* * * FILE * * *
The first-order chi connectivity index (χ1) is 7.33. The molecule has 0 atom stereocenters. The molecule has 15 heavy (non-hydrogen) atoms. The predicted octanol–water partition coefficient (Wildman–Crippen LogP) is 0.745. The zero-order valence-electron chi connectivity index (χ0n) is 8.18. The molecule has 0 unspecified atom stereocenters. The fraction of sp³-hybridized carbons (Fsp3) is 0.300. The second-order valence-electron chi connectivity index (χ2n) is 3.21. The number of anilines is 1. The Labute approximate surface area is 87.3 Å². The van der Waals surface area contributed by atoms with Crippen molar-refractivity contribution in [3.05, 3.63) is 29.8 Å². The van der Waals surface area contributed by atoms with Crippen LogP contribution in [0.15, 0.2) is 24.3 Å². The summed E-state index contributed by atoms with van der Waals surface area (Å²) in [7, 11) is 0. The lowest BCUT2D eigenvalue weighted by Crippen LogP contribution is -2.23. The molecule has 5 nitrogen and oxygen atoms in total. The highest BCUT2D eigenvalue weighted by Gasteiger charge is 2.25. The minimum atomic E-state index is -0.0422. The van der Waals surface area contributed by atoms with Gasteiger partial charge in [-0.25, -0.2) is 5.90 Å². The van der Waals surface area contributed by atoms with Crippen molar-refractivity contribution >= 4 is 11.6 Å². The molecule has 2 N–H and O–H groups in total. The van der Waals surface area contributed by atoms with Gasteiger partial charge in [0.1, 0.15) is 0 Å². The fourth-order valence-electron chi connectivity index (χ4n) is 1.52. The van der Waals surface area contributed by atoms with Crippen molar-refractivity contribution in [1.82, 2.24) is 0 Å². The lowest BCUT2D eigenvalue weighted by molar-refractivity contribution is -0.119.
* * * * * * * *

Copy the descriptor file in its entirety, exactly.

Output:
The first-order chi connectivity index (χ1) is 7.33. The molecule has 0 atom stereocenters. The molecule has 15 heavy (non-hydrogen) atoms. The predicted octanol–water partition coefficient (Wildman–Crippen LogP) is 0.745. The zero-order valence-electron chi connectivity index (χ0n) is 8.18. The molecule has 0 unspecified atom stereocenters. The fraction of sp³-hybridized carbons (Fsp3) is 0.300. The second-order valence-electron chi connectivity index (χ2n) is 3.21. The number of anilines is 1. The Labute approximate surface area is 87.3 Å². The van der Waals surface area contributed by atoms with Crippen molar-refractivity contribution in [3.05, 3.63) is 29.8 Å². The van der Waals surface area contributed by atoms with Crippen LogP contribution in [0.15, 0.2) is 24.3 Å². The summed E-state index contributed by atoms with van der Waals surface area (Å²) in [7, 11) is 0. The lowest BCUT2D eigenvalue weighted by Crippen LogP contribution is -2.23. The molecule has 5 nitrogen and oxygen atoms in total. The highest BCUT2D eigenvalue weighted by Gasteiger charge is 2.25. The minimum atomic E-state index is -0.0422. The van der Waals surface area contributed by atoms with Gasteiger partial charge in [-0.25, -0.2) is 5.90 Å². The van der Waals surface area contributed by atoms with Crippen molar-refractivity contribution >= 4 is 11.6 Å². The molecule has 2 N–H and O–H groups in total. The van der Waals surface area contributed by atoms with Gasteiger partial charge in [0.1, 0.15) is 0 Å². The fourth-order valence-electron chi connectivity index (χ4n) is 1.52. The van der Waals surface area contributed by atoms with Crippen molar-refractivity contribution in [1.82, 2.24) is 0 Å². The lowest BCUT2D eigenvalue weighted by molar-refractivity contribution is -0.119.